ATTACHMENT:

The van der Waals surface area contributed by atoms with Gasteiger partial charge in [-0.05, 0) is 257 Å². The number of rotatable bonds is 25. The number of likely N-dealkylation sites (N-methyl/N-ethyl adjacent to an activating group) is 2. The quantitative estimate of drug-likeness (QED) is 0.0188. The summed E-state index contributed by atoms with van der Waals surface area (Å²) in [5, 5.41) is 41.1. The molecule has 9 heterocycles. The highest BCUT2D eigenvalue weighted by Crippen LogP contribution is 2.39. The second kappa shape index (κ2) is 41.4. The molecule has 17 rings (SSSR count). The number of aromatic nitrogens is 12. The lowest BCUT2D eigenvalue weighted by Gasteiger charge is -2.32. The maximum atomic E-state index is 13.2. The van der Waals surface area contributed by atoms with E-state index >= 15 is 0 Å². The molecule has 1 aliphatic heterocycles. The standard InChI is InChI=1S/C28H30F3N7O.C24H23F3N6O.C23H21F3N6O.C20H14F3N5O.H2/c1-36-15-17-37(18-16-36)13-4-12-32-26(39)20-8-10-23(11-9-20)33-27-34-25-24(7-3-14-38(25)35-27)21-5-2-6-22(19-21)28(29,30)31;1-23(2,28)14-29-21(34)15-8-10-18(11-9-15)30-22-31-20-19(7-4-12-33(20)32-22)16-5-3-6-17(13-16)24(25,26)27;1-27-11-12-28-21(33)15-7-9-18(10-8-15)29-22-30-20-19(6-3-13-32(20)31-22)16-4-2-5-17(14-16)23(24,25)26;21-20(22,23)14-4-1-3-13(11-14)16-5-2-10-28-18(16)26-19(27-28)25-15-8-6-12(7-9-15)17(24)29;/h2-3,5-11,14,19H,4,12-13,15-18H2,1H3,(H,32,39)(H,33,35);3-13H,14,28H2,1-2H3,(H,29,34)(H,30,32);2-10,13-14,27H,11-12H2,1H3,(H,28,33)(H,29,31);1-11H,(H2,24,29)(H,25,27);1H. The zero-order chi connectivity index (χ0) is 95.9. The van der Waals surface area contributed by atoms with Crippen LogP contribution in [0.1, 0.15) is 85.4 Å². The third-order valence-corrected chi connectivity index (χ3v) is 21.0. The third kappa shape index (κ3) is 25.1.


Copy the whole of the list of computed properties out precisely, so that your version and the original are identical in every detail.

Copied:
The van der Waals surface area contributed by atoms with Gasteiger partial charge in [-0.05, 0) is 257 Å². The number of rotatable bonds is 25. The number of likely N-dealkylation sites (N-methyl/N-ethyl adjacent to an activating group) is 2. The quantitative estimate of drug-likeness (QED) is 0.0188. The summed E-state index contributed by atoms with van der Waals surface area (Å²) in [5, 5.41) is 41.1. The molecule has 9 heterocycles. The highest BCUT2D eigenvalue weighted by Crippen LogP contribution is 2.39. The second kappa shape index (κ2) is 41.4. The molecule has 17 rings (SSSR count). The number of aromatic nitrogens is 12. The lowest BCUT2D eigenvalue weighted by Gasteiger charge is -2.32. The maximum atomic E-state index is 13.2. The van der Waals surface area contributed by atoms with E-state index >= 15 is 0 Å². The molecule has 1 aliphatic heterocycles. The standard InChI is InChI=1S/C28H30F3N7O.C24H23F3N6O.C23H21F3N6O.C20H14F3N5O.H2/c1-36-15-17-37(18-16-36)13-4-12-32-26(39)20-8-10-23(11-9-20)33-27-34-25-24(7-3-14-38(25)35-27)21-5-2-6-22(19-21)28(29,30)31;1-23(2,28)14-29-21(34)15-8-10-18(11-9-15)30-22-31-20-19(7-4-12-33(20)32-22)16-5-3-6-17(13-16)24(25,26)27;1-27-11-12-28-21(33)15-7-9-18(10-8-15)29-22-30-20-19(6-3-13-32(20)31-22)16-4-2-5-17(14-16)23(24,25)26;21-20(22,23)14-4-1-3-13(11-14)16-5-2-10-28-18(16)26-19(27-28)25-15-8-6-12(7-9-15)17(24)29;/h2-3,5-11,14,19H,4,12-13,15-18H2,1H3,(H,32,39)(H,33,35);3-13H,14,28H2,1-2H3,(H,29,34)(H,30,32);2-10,13-14,27H,11-12H2,1H3,(H,28,33)(H,29,31);1-11H,(H2,24,29)(H,25,27);1H. The zero-order chi connectivity index (χ0) is 95.9. The van der Waals surface area contributed by atoms with Crippen LogP contribution in [0.1, 0.15) is 85.4 Å². The third-order valence-corrected chi connectivity index (χ3v) is 21.0. The third kappa shape index (κ3) is 25.1.